Sunday, May 31, 2009

Why and What If?

Yesterday, I took a seaplane for the first time in my life. The flight was exhilarating, probably because the day was warm, calm, and sunny. Though I wouldn’t want to tackle one of those single engine planes on a rainy windy day.

I flew from Vancouver to Victoria to take part in a day of crime writing at the Victoria Public Library. Thirteen writers participated in four different panel discussions and shared a wide variety of experience, tips, and anecdotes about writing and publishing crime fiction.

It was a great day. I met new writers and caught up with others I hadn’t seen for some time. But what was really amazing was that over sixty attendees gave up their beautiful sunny Saturday to come and listen to us. Crime writing appears to be alive and well, as just about everyone in the group of sixty was working on a book. Oddly enough, only four of them were men. According to statistics from Sisters in Crime, the ratio of women to men mystery writers is about fifty/fifty. I’m not going to even try and guess why the guys didn’t show up, but there you go.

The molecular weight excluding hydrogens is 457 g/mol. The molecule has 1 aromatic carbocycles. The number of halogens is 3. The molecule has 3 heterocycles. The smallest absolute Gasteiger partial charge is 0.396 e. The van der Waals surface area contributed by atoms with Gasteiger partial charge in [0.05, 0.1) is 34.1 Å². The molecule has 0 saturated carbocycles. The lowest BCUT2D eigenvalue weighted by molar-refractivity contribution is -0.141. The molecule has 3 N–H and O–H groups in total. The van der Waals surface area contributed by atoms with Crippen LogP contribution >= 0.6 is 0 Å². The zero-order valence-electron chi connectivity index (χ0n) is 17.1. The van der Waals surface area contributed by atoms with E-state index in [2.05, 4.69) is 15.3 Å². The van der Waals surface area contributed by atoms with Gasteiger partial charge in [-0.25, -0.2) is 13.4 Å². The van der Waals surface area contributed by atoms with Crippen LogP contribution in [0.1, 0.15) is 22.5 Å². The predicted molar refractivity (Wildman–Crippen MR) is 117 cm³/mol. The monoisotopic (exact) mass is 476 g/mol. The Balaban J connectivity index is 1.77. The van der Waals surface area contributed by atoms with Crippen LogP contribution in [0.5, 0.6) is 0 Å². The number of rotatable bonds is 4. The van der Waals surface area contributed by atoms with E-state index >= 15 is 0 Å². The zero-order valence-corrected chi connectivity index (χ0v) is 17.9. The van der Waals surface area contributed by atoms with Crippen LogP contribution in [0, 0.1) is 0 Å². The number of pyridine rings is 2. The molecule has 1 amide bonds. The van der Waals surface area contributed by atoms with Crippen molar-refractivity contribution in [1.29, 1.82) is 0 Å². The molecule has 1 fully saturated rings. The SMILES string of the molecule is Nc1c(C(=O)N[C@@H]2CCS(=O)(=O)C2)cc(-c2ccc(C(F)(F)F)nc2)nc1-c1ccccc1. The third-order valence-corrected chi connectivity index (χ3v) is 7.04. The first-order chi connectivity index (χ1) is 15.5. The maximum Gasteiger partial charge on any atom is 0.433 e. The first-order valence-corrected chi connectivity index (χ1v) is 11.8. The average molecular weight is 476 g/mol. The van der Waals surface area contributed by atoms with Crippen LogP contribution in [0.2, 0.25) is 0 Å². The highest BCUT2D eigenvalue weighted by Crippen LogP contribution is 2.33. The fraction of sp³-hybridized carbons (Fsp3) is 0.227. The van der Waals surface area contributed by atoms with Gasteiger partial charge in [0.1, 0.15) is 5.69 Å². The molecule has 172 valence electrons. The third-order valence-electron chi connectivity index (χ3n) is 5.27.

The day was amazingly interactive with lots of questions after each session. Our panel was “Sin and Salvation: Do's and Don’ts in Crime Fiction”. So much information was shared that I couldn’t begin to list all of it here, so I’ll leave you with one of my tips.

When starting to write a crime novel, there are two questions you need to keep asking yourself. What if? and Why? What if is especially handy when you’re plotting your novel. It’s a tip that Anne Perry gave at a workshop a few years back, and one that has proven really useful for me. While you’re plotting and forming characters and motives, ask yourself why your characters are doing the things they do. This single question addresses pretty much everything you’ll need to know about motive, which will show through techniques such as actions, behaviour, dialogue, and flashback.

And one more tip. If you’re a writer, keep going. Even a little bit of writing every day will end eventually turn into a polished novel.

To read excerpts of Fatal Encryption and Taxed to Death, visit

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